20 March 2006


I'm not sure what it is lately. The experiential fodder is there: the year I lived in a storefront, any of 4 cross country drives spanning from 1 week to 7 months plus a coastal North to South drive, work on film sets, and so forth. Most of these experiences present themselves as culled lists of highlights in my head, concise ways of explaining how I arrived somewhere else to someone.

When the inspiration is missing, it's just missing. A few of the drives bother me most in this regard, because I did feel like writing during the journey, even took notes in some cases, but once it was over, the feeling was gone, the inspiration dissipated.

What presents one memory as a clear and detailed anecdote, and reduces another to a couple of lines of exposition? It must be my relation to the experience. I have no pressing need to tell a number of stories, some tales feel overworn from their repeated tellings in person, and some things are just difficult to share. The things I do write about, I often have distance from through a lens of humor, or need distance from to dispel frustration. When an experience remains close and unresolved, perhaps that diffuses the clarity required to relinquish it.

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  1. After having read this entry, I fully realize why someone would deem me one of the most boring bloggers on the blogosphere.

    When does the mundane, indeed, become so mundane that it is not worth writing about it? I guess that I have now lost that sense of shame that would preclude me to mention on my blog what I had for dinner last night.

    On the other hand, there are things that I never blog about because they are either too personal, or because I really don't want to discuss touchy work-related issues on my blog.

    Keep up the good work, I like what you write, and your name rocks. That's my daughter's name, and I am the one who chose it!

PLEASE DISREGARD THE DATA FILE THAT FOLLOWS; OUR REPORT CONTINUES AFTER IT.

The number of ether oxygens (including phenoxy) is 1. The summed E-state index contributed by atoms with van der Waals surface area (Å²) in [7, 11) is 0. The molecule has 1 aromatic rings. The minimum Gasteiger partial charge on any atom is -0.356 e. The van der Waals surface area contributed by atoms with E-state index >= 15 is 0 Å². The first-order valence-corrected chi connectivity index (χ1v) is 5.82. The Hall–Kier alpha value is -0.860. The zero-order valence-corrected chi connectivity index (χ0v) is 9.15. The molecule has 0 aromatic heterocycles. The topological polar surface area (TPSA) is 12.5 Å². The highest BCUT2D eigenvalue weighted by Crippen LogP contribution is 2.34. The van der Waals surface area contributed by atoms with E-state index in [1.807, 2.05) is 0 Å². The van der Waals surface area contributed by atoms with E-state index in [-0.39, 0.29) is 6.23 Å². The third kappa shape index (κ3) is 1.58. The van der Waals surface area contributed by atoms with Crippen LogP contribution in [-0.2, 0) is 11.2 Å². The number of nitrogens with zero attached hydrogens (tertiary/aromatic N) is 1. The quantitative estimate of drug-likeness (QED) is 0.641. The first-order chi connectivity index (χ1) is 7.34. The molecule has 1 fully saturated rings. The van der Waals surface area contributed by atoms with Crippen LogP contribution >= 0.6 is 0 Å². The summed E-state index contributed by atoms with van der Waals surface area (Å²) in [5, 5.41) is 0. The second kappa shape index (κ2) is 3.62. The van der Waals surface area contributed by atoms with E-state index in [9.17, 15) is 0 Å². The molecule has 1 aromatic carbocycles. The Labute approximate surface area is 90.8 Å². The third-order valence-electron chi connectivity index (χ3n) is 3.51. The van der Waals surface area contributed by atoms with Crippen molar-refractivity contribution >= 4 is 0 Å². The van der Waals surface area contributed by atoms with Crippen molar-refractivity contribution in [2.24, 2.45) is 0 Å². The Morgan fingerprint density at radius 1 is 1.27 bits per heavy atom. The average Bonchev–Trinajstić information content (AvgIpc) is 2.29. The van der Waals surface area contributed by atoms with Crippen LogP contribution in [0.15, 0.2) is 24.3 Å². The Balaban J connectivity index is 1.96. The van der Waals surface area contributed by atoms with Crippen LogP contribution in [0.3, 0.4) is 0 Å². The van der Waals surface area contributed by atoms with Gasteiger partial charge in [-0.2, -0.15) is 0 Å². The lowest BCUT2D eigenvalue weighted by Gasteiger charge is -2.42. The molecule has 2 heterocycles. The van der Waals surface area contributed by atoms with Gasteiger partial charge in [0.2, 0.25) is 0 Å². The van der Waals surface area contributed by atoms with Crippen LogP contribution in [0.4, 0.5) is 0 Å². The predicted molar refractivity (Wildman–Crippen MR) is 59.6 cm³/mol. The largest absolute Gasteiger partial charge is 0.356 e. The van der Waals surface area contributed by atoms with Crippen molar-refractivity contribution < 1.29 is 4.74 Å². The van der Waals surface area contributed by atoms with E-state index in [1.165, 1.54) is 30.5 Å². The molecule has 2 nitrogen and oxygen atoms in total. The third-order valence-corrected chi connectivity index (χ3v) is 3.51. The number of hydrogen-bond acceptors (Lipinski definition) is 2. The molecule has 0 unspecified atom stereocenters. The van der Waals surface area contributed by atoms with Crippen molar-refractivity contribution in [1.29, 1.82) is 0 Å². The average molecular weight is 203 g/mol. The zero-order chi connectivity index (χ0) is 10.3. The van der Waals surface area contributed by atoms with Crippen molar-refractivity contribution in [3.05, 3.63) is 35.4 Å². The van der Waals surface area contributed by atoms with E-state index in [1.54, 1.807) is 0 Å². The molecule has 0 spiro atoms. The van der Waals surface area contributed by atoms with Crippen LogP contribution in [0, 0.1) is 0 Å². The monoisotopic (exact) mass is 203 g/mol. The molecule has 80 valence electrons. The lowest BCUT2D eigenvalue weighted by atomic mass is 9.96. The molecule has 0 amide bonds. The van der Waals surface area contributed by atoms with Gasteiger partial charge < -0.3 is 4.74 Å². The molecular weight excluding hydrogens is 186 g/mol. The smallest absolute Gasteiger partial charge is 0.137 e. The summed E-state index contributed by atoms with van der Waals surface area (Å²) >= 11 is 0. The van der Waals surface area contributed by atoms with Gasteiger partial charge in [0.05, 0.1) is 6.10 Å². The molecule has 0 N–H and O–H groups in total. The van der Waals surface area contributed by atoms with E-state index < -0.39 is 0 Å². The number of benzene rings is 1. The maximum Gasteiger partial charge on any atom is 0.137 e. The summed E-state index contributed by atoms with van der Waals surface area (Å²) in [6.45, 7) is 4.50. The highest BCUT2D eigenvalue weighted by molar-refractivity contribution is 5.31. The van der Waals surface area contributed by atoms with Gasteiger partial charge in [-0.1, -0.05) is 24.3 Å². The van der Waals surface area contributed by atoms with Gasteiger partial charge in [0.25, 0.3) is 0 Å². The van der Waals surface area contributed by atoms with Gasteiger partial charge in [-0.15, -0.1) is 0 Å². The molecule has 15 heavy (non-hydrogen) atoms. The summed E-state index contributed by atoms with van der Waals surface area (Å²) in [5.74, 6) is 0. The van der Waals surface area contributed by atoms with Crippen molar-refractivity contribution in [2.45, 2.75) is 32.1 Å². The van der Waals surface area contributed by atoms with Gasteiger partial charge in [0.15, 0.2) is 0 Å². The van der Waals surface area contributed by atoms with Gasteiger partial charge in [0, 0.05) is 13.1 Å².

2. I revel in other people's mundane. How can someone else be boring? We live in our own heads never really leaving them. The only times seem to be where we work to transport our minds into other people lives or when we read (ingest) other peoples lives. During those moments we exit our own bodies and minds for a while leaving behind our own aches pains and losses, what a treat.

    As for the frustration of writer's block I understand. Goodness how frustrating to have half formed thoughts and ideas percolating yet never coalescing in to concrete prose. I recommend blog surfing. Pick items in your own profile and look at other people who share your interests and see what they write.

    Keep up the fight the gray will lift the mist clear and your muse will return.

  3. Thank you for the thoughtful comment, and Claire is a cool name!

    "When does the mundane, indeed, become so mundane that it is not worth writing about it?"

    I don't think it's a matter of mundaneness so much as presentation. At least for me. Anything can become a story, but if I'm just reciting facts, I'm not letting the reader share the experience/my pov. I think it comes back around to the intial question: why do I blog?

    There are lots of different answers.

  4. Ragtooth: d'oh. You commented while I was slowly composing my reply to Elisabeth.

    Thanks for your insights and the pep talk. I'm confident the fog will lift, it's just a matter of when. Reading books or blogs does usually help.